The small fish that Steve Bowcott of Saugus, California, hooked on the back side of Southern California’s Catalina Island raised no hope of being the yellowtail or white seabass he was after. But it sure raised questions — as to its identity. Bowcott says the small fish “ate a live squid that I fished on 25-pound test with a small sliding egg sinker in about 35 feet of water.” The angler says the fish measured about 16 inches, weighing a couple of pounds.
“That green beast with the bright blue eye and the light blotch on its back is an opaleye, Girella nigricans,” says California-based Milton Love, one of our Fish Facts experts. “This is a reef species found from Oregon to the tip of Baja California with an isolated population in the Gulf of California. Juveniles live in tide pools and then migrate onto nearshore reefs (to depths of about 100 feet) as they mature,” Love says.
Love typically sees them in small schools within a few feet of the bottom, but says Bowcott’s catch is rather unusual.
“Opaleye feed primarily on algae — gleaning nutrients from both the plants and the small animals that live on them. Anglers most often catch them on such fare as mussels or green peas, and only very, very rarely on a whole squid.”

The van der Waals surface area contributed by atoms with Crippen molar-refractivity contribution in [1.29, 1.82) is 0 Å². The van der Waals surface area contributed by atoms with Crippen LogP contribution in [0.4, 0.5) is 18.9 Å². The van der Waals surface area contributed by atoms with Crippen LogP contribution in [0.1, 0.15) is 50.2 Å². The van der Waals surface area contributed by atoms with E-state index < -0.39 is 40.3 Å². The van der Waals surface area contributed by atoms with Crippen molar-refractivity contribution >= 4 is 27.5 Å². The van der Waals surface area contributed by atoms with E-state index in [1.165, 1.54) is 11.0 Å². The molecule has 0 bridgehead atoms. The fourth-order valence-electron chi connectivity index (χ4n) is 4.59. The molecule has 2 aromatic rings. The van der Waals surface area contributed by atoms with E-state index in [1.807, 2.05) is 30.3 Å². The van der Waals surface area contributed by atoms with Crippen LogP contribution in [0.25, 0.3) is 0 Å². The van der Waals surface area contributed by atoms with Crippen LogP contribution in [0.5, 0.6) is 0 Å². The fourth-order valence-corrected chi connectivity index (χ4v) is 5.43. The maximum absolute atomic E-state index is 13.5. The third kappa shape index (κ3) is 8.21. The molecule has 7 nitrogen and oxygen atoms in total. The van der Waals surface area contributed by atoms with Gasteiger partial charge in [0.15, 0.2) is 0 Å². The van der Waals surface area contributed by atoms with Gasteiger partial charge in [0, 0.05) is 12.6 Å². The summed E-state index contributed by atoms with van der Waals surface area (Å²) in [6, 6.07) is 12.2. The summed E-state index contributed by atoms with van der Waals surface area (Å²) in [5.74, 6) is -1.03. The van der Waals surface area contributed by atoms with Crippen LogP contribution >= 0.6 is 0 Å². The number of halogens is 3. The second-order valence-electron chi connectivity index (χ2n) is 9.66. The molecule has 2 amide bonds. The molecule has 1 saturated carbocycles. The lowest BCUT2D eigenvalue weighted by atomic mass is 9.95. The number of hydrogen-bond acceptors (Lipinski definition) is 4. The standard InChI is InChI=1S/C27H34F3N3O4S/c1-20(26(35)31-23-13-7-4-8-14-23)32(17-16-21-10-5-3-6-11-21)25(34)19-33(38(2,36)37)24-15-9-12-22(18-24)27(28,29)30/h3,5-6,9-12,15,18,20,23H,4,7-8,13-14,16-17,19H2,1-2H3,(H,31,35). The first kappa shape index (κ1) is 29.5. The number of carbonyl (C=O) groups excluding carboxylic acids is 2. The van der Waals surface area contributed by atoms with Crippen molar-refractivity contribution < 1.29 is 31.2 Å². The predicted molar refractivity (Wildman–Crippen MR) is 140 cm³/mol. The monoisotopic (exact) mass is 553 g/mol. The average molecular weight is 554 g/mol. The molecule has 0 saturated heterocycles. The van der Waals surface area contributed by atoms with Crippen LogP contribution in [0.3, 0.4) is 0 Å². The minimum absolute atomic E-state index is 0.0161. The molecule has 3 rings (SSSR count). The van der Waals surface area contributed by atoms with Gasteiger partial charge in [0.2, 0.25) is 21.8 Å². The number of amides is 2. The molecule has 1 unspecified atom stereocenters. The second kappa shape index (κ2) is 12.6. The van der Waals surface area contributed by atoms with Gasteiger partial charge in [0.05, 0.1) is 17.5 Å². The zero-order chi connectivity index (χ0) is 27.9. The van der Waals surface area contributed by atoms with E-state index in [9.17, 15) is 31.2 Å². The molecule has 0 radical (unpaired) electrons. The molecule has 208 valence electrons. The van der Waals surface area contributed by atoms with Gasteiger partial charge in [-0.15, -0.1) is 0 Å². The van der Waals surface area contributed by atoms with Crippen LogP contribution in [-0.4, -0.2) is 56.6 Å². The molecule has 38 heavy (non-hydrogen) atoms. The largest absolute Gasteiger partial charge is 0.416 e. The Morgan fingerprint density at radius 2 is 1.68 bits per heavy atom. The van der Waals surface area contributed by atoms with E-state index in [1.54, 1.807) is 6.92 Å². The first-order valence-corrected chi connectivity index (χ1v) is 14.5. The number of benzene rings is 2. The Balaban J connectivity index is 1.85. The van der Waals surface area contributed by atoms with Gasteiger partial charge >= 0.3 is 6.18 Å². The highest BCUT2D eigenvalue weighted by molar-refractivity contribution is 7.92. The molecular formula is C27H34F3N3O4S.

Speaking of mussels, that’s what the IGFA all-tackle world-record opaleye was caught on — in Monterey in 2019. For an opaleye, it was indeed a whopper at four pounds. The opaleye isn’t really a commercial species — occasional catches are by recreational fishermen — though Love says do they turn up occasionally in large fish markets of Southern California. “Personally,” he adds, “I think they taste terrible, but what the hey, some people like eggplant so what do I know?”
Milton Love PhD, a research biologist at the Marine Science Institute (UC Santa Barbara) is one of Salt Water Sportsman’s fish facts experts. He is the author of several superb books on Pacific Coast fishes. Type in his name in an Amazon book search to see and/or order any.